This LEGO Fatboy Mech by Marco Marozzi is decidedly rather rotund in the hip and leg area. I believe the medical term the kids used to throw around the schoolyard for this is “fatty-fatty-boombalatty”. But is this mech’s propensity toward tipping the scales a product of overeating or a glandular disorder? The stickers on this chubby chap clue us in that it may have an affinity for Red Bull and, while it is not overly fattening in itself, its high caffeine content could lead to high blood pressure and diabetes. Nasty stuff, that Red Bull but I would say such a thing as I am well north of forty. The crazy kids are into it though and by the time they get old enough to mix it with vodka you have already lost hope for them ever listening to good music. Kids these days! Am I right? Get off my lawn! Anyway, this is a rather cool mech, I admit. Cool mechs seem to be Marco’s thing.
Italian LEGO builder Marcoi Marozzi is back with another mechanical marvel. This time it’s the AK Bomber Mech, a lumbering beast in earth tones that looks ready for just about anything. Like most of Marco’s creations there are custom stickers and a wealth of creative part usage. This go round I had easy victories recognizing Kakama Bionicle masks for shoulder armor, and Bionicle shields in the torso. But those funky curved brown bits in the legs threw me. Tuns out they’re Belville horse saddles. Now that is an unusual part.
If you like this mech, be sure to check out some of Marco’s other amazing robotic builds.
Italian builder Marco Marozzi has proved himself as the master of heavily armed walking battle mechs. His vast portfolio includes mechs of the boldest designs, so for his next creation, he needed something special to take it to the next level. Now, it’s all about the brand of your armor if you do want to reign supreme. PNG5 Supreme Mech would be easy to spot in the heat of the battle — not just because of the branding but also because of jaw-dropping building techniques. Can you count how many various types of connections Marco used in this model? And I don’t know what looks cooler: exposed Technic pins or red mudguards from Town cars.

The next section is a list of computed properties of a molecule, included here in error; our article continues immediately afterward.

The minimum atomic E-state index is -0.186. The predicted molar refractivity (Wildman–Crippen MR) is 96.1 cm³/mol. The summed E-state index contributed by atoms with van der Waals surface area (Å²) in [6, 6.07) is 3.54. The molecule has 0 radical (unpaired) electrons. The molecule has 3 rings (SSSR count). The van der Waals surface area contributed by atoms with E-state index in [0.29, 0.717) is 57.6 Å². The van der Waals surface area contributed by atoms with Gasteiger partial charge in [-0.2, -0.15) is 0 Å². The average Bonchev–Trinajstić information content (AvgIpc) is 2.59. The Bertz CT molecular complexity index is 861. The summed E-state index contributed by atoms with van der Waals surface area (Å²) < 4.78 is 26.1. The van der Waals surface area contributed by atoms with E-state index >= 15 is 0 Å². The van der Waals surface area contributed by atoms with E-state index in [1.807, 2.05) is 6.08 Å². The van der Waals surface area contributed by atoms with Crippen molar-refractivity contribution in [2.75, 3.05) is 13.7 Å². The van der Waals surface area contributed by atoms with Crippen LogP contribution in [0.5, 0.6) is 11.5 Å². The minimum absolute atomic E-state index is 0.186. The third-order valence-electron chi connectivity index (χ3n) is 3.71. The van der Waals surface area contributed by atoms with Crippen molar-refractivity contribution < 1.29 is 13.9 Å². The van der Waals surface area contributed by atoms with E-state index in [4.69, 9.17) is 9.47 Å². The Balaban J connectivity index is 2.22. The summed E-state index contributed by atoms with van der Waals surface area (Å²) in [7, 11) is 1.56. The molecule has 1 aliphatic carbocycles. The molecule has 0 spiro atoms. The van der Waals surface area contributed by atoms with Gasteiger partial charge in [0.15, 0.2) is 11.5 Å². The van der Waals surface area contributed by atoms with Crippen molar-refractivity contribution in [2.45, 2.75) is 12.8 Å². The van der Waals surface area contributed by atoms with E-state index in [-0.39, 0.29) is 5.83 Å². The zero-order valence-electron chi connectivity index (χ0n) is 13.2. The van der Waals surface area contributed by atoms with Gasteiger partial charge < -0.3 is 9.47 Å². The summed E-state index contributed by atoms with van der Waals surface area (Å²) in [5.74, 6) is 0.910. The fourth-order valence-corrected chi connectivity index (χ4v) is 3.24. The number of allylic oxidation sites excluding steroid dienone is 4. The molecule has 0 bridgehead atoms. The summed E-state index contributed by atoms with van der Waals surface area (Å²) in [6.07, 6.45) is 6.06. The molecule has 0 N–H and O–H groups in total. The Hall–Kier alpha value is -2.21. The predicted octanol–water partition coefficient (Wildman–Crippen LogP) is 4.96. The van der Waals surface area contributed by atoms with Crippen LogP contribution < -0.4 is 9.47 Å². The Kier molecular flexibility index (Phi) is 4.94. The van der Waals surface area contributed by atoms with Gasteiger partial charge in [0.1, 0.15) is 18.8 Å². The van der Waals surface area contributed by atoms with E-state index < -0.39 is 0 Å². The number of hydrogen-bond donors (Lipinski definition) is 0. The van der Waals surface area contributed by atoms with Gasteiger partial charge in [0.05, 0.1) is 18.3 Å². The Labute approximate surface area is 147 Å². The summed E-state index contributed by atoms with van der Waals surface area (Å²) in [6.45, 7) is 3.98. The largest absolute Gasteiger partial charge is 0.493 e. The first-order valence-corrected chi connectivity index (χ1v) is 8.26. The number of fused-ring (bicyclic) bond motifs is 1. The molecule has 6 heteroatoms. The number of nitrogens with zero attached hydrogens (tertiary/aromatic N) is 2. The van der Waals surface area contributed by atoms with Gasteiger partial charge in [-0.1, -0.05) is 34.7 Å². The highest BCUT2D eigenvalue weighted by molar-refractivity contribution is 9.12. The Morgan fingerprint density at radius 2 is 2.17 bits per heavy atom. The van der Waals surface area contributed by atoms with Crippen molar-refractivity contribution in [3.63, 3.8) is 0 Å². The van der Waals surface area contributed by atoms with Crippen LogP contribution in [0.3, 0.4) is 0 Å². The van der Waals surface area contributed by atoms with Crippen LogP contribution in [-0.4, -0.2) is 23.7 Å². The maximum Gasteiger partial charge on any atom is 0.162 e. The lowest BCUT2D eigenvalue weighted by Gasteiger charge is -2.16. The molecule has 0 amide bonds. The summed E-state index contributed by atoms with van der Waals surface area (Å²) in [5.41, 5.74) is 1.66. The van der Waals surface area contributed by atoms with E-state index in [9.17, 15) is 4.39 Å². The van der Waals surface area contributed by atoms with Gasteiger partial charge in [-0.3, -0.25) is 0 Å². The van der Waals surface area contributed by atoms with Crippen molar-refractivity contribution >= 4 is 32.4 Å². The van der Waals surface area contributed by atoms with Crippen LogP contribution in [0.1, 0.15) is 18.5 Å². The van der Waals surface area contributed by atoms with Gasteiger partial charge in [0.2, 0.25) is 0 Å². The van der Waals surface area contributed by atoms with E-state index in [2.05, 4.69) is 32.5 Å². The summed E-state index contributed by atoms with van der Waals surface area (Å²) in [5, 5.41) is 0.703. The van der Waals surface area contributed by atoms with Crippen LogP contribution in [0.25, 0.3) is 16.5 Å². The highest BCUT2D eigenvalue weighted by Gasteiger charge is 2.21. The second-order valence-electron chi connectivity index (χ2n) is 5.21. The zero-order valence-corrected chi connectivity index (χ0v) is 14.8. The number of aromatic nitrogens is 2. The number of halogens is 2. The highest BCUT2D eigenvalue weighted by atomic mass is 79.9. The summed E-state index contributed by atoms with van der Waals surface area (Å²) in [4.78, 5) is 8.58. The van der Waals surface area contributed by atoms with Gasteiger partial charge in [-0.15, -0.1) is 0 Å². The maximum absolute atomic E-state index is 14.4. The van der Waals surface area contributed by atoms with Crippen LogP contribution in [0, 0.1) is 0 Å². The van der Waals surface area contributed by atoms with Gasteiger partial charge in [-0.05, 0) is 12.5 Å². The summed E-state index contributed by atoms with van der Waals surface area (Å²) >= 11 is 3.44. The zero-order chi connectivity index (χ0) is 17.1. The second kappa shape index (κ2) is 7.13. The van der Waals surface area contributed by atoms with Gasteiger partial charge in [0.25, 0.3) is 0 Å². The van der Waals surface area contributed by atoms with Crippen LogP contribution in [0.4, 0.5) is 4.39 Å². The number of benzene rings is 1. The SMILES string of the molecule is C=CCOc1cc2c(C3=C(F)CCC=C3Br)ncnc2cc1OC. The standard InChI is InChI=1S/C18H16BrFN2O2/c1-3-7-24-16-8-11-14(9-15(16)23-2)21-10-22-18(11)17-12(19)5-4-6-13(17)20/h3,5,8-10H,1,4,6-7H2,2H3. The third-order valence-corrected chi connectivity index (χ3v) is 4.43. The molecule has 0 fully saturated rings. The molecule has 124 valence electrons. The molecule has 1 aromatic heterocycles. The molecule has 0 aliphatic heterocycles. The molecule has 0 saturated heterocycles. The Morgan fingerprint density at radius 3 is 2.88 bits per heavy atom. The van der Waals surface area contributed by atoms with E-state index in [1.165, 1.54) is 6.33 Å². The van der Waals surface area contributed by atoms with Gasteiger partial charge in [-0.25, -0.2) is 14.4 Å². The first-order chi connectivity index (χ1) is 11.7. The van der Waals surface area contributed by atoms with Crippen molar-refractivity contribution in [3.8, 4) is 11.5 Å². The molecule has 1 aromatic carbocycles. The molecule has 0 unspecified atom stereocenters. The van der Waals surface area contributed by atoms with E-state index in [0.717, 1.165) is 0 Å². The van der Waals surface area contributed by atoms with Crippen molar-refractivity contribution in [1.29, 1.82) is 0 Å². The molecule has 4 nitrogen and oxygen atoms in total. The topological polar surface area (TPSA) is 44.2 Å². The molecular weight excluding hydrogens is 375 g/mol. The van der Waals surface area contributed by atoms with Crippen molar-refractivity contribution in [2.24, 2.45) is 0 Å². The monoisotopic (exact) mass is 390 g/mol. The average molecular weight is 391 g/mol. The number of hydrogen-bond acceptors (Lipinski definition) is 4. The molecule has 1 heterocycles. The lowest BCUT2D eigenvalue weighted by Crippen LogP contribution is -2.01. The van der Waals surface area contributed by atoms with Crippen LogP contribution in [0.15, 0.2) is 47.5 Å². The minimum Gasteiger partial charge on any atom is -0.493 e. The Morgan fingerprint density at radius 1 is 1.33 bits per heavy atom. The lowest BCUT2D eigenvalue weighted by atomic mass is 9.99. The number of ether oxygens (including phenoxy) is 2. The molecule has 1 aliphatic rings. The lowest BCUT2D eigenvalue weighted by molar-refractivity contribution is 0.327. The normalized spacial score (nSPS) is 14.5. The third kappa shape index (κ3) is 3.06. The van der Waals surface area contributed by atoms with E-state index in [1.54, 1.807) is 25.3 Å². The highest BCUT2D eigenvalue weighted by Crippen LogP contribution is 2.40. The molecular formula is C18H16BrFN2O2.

When I see one of Marcoi Marozzi‘s mechs, I know I’m in for a bit of fun while I try and track down the unusual LEGO parts involved in the construction. In the Hyd.ra 5k Medium Mech I started looking for the piece used in the head, and found it to be Hero Factory shoulder armor. The rounder bits of plating are sourced from Star Wars big-fig parts. Even the feet are a deep cut, this time from the Throwbot line. But that arm gun threw me. There were parts in there I just didn’t recognize. Shockingly, Marcoi has moved from “just” using custom stickers to enhance their builds to using non-LEGO parts.
The LEGO purist in me rebels at this. But it’s hard to argue that the results look pretty darn sweet. I guess every once in a while you just need to break the rules.
This camo-clad mecha from Marco Marozzi is a beast. A powerful frame, with broad shoulders, chunky thighs, and an intimidating growl fixed in its dog-like “face.” However, beyond the beefy proportions, there are lots to enjoy — functional-looking gears and greebles, a carefully-composed contrasting color scheme, and smart use of custom stickers to create the ripped camo effect. The absolute highlight has to be those feet, though — I love the way this hefty figure manages to look poised and somehow elegant, balanced on its tripod toes. It’s almost like it’s tip-toeing its way through a minefield, trying to get to the battlefront proper.
The MRGM 3 Multi Role Ground Machine by builder Marco Marozzi is a complex example of mechanical evolution. While the initial version felt sleek and light, this third generation is a much beefier model. Some core elements remain the same; a Bionicle Rahkshi back cover forms the spine, and Knights Kingdom armor protects the arms and legs. But you can see the shine of a new model in the shins and lower body. There, the armor has been updated to have a much more textured feel. And that giant gun is also a brand new accessory.